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30 and over baseball a big hit in Hendricks County

Every Sunday they grab their mitts out of the garage and suit up to play. A collection of dads, coaches, lawyers, construction workers, you name it. They all have two common passions: baseball and their hometown.

“This isn’t a sandlot church league. Guys don’t just put their name in and say hey put me on a team. It’s town ball,” explains Pittsboro Sluggers Manager Matt Nelson.

He’s part of the West Central Indiana Hoosier Townball Association Men’s League.

It started back in 2014 with a group of like-minded guys, many with a baseball past, who wanted to get back in the game at a competitive level.

It took off in Hendricks County and now boasts 11 teams and more than 150 players. Nelson and league president Ed Walker are constantly adding to the roster.

The catch? Players have to be at least 30 years old to play, 35 if you’re pitching. No young bucks on the mound, but don’t write off the sporty dad set. They’ve still got it.

“You run into these guys in the Little League circuits and you think in your mind, I could still do something like this,” said Nelson. “You kind of lose your mind and play like your 17 or 18.”

Whether it’s 90 degrees or freezing rain, they hit fastballs, slide if they need to, and do all the real stuff with major baseball rules.

“I’m surprised we haven’t had Hendricks Regional Health sponsor us yet with the number of sprains..or Advil,” laughs Nelson.

While they may not bounce back like their earlier baseball days, these guys are playing with plenty of pride for the Indiana town they live in.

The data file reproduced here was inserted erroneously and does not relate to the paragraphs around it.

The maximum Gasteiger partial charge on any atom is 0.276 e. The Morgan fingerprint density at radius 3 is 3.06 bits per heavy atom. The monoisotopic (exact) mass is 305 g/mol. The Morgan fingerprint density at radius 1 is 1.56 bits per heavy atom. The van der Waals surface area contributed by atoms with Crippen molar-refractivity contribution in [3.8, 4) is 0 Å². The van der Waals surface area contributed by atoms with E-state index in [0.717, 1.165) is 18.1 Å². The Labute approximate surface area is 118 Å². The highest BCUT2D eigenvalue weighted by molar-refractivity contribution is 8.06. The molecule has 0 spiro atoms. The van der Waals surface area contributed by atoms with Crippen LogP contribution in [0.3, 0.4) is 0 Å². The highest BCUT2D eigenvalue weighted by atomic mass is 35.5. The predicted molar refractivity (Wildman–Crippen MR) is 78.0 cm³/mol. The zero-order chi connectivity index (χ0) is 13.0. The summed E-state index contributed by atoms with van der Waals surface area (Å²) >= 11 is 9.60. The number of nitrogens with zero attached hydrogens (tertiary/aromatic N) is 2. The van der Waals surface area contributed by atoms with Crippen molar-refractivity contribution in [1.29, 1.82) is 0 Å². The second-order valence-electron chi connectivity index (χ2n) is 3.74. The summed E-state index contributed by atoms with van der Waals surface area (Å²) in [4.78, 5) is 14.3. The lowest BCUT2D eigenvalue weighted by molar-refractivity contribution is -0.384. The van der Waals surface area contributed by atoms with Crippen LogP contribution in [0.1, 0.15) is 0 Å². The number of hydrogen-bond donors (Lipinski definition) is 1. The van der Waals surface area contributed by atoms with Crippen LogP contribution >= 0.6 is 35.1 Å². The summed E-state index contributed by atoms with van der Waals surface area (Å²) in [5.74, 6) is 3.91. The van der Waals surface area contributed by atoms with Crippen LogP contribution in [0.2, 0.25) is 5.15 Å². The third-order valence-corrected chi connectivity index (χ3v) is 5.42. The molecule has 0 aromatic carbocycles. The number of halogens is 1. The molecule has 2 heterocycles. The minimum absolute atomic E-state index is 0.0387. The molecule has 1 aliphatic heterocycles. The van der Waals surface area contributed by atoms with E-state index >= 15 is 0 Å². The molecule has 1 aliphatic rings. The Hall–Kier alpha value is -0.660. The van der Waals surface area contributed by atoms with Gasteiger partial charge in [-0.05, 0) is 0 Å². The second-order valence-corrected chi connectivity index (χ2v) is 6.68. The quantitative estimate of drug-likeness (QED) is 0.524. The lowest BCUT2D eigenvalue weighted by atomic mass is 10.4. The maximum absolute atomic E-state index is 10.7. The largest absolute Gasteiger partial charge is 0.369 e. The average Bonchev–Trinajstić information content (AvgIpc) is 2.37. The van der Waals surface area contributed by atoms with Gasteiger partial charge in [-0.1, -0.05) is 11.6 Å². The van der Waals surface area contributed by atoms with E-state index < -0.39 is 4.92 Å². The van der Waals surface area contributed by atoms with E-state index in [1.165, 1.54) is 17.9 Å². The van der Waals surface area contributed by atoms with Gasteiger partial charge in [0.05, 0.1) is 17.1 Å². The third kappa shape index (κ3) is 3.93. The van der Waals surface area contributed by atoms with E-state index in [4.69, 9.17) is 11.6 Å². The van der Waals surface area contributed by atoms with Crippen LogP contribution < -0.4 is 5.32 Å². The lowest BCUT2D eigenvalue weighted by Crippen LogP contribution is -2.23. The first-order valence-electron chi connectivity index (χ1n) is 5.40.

The Sunday-only roster is played out at school baseball diamonds and county ballparks.

The league is complete with town uniforms and a growing fanbase.

It started with wives and heckling Little Leaguers (some eager to give *dad a few pointers this time) and has grown beyond on the diamond with park goers asking when they can catch the next game.

 

Nelson

“It’s kind of interesting for a bunch of middle-aged guys,” said Nelson.

 

They play for bragging rights. It’s competitive but there is also a sense of camaraderie.

“We cross paths all the time. I just noticed a guy who was helping me load lumber at Lowes.  I said, ‘Aren’t you a catcher for Cascade?’ Hendricks County is a small place.”

The town ball league is a nod to history and has a special place in the weekend calendar for many guys who haven’t lost the craving to hit a fastball, round the bases, feel their hand in the glove and just play baseball like nothing else matters (as much as their body will allow).

“You feel like you are part of something greater. You feel like you are part of the game again. There’s something special about baseball and there is something more special about playing baseball like this in Middle America where you are not being paid.”

“You are just doing it for the love of the game.”

By Lindsay Doty